On the other hand, some churches split because the membership feels they weren’t sufficiently involved in the decision. There’s a huge difference between taking time to ask the church to decide which way to go versus deciding which way to go and only then taking time to persuade the church. The correct approach, I think, is to equip the church with the tools they need to make good decisions — starting with a deep understanding of grace — and then let the church decide.

It’s always a mistake, I think, when the leadership gets too far ahead of the congregation in their understanding of the scriptures. I know a church where the elders spent over a year studying the role of women, and having finished, were astonished to learn that the congregation didn’t agree with them after a three-week sermon series. Of course, they didn’t agree! They hadn’t read the books or attended the classes.

And so, study as a community. Sort it out through the small groups and Sunday school classes. I mean, if you start with the assumption that you don’t trust the congregation to read the Bible aright, you are headed into trouble. Rather, teach them how to read and study for themselves, and then trust your community to discern God’s will together.


5 Responses

  1. And I’d kill the deacons meetings…

    It sounds like you’re assuming that in every church, deacons operate in a dysfunctional manner. Otherwise, why would it be advisable for a group of godly servants not to communicate with each other? I hope dysfunction is not the norm for deacons in the Lord’s church. If it is, it needs to be fixed.

  2. Alan,

    I think dysfunction is quite common, perhaps the norm. But my point isn’t that leaders shouldn’t meet. It’s that deacons aren’t the only leaders and often aren’t leaders at all. The ministry leaders should meet, if that is helpful to the workings of that church, but such meetings should be meetings of women and men who lead ministries whether or not given the deacon title.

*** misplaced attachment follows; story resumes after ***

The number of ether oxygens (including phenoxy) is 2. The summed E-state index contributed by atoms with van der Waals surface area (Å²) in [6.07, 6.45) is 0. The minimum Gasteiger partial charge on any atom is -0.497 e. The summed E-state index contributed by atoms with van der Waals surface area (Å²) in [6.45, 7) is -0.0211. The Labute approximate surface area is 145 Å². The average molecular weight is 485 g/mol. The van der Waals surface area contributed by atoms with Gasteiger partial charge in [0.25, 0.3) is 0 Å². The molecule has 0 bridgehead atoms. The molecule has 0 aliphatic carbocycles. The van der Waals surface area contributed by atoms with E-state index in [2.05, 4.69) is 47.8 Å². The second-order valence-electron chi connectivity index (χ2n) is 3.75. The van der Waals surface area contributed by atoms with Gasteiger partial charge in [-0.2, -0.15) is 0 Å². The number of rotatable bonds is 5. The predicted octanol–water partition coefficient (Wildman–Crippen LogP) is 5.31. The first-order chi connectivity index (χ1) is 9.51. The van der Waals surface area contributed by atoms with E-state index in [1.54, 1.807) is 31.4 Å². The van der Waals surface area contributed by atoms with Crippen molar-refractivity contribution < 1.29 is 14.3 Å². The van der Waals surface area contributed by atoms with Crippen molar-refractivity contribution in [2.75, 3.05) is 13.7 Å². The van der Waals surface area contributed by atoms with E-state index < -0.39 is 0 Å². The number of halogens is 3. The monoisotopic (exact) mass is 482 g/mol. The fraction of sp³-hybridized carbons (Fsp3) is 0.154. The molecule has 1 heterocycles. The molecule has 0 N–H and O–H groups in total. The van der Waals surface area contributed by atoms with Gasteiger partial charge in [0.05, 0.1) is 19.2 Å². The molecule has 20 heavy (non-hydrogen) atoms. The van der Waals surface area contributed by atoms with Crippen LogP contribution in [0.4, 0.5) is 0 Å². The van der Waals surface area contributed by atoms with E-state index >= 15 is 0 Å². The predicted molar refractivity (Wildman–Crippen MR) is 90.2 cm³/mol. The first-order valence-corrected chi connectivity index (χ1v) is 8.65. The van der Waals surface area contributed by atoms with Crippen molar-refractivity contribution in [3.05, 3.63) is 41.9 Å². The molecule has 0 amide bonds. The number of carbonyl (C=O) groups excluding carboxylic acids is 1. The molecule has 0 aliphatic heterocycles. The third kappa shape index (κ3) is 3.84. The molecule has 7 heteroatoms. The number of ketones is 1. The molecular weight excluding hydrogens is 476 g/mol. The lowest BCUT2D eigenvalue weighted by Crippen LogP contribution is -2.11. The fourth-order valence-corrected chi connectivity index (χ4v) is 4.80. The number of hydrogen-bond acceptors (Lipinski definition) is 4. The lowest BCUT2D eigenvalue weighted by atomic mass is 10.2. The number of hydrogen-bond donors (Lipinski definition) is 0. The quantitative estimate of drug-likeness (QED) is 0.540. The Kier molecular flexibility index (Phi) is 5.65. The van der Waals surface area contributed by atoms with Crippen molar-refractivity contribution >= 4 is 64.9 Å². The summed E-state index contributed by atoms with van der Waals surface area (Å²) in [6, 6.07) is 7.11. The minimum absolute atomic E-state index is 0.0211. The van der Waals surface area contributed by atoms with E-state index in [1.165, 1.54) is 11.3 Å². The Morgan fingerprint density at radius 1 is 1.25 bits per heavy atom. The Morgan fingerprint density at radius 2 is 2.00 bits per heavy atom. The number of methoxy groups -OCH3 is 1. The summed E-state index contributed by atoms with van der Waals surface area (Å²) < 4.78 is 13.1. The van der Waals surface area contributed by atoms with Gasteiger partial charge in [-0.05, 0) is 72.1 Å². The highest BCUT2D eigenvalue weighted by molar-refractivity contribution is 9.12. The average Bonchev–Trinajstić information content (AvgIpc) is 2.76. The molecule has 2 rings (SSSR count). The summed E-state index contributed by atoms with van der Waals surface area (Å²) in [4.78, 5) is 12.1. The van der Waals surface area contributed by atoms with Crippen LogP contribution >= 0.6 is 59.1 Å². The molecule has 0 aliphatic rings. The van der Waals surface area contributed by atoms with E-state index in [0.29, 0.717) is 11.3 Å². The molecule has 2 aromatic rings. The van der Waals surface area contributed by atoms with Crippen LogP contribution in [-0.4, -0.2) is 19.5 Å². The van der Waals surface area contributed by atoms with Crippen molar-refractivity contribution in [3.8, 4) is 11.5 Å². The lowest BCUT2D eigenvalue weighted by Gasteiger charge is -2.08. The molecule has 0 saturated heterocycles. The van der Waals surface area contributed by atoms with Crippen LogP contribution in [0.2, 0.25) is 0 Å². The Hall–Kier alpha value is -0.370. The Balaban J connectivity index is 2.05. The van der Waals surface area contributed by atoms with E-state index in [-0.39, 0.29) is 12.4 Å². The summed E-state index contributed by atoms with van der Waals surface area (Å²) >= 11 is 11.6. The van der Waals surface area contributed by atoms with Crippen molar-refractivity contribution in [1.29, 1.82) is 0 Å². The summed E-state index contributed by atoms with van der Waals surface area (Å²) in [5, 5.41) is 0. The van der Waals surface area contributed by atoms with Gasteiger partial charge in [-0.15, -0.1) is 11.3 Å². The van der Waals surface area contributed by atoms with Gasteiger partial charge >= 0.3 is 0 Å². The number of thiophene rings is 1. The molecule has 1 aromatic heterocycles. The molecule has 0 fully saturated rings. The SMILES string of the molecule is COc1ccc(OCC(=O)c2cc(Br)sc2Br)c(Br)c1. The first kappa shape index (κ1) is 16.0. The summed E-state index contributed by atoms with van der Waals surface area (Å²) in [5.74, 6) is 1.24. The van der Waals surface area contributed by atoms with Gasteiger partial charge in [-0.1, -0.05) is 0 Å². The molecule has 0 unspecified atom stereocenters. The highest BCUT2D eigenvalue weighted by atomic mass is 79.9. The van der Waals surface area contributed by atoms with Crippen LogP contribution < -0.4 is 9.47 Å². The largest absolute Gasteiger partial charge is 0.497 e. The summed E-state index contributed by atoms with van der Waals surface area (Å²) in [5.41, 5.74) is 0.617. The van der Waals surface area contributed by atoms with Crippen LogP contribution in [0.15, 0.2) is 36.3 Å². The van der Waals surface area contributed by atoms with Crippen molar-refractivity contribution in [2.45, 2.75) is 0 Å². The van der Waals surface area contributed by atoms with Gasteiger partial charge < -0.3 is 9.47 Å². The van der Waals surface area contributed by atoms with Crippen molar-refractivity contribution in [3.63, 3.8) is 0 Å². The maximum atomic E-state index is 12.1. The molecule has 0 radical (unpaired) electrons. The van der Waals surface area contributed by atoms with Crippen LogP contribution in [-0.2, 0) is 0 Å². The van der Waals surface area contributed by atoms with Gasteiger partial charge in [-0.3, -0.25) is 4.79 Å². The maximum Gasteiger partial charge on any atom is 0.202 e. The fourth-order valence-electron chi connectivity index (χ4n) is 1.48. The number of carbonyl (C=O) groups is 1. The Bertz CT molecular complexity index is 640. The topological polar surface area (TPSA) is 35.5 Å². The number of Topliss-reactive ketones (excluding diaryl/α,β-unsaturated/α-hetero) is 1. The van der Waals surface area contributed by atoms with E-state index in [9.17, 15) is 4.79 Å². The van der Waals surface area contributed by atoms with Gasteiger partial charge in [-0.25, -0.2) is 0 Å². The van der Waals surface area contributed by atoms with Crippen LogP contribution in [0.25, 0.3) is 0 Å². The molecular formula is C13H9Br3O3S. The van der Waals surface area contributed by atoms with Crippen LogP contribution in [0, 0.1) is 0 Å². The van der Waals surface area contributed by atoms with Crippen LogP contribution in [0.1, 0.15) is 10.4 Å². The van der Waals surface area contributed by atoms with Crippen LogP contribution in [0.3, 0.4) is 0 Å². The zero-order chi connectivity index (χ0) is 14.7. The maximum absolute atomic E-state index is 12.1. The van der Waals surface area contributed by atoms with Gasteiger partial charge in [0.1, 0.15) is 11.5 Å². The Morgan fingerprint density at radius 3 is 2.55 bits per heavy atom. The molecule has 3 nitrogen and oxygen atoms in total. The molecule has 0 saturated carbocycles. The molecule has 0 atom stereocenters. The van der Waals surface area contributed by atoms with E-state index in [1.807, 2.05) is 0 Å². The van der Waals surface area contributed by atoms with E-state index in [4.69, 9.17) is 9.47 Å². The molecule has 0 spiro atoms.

But it’s quite common for deacons meetings to include men who have no leadership role other than to attend deacons meetings, and it’s common to exclude women, men who are either single, divorced, or childless, and others who lead without benefit of office.

    As a result, the deacons (and elders) often act without the participation of many people who should have had input into the decision. The true leadership is often cut out of the decision making process.

    Worse yet, those with the God-given (literally) gift of leadership are often prevented from leading because we’ve invented the notion that all programs must be headed by a deacon — nowhere found in the Bible.

    Sometimes we prevent non-deacons from working directly with the elders by making them speak via a deacon who is otherwise uninvolved in their ministry, thereby pushing our leaders one step away from their elders in order to respect a tradition.

    If you want to effectively replant a church, you need better leadership than that. 1 Cor 12 and Rom 12 are quite clear on who should lead — those gifted by God to lead. Recognize as leaders those whom God has given leadership talents to, and the church will thrive.

  3. Maybe the replanting process needs to address the dysfunction of the deacons.

    In our congregation, we appoint deacons to a specific task or area of responsibility. If we don’t have such a responsibility to give them, we don’t appoint.

    Our congregation has been at this elder / deacon thing for only six years now. We’ve been basically figuring things like this out as we go along, which has its advantages and disadvantages. At least we haven’t inherited all the problems that many “old growth” churches apparently have accumulated over the generations.

  4. Alan, I would suggest at least one thing: begin planning now for the time when one of those spheres of responsibility goes away. That’s where the “deacons at large” tend to come from; the need for their ministry went away, but since we think of the deaconate in a hierarchical fashion, no one wants to “demote the deacon.” So they remain deacons. Forever.

  5. Nick, that’s good advice. So far we’ve been able to maintain a decent balance between areas of service and number of deacons. We’ll keep an eye on it.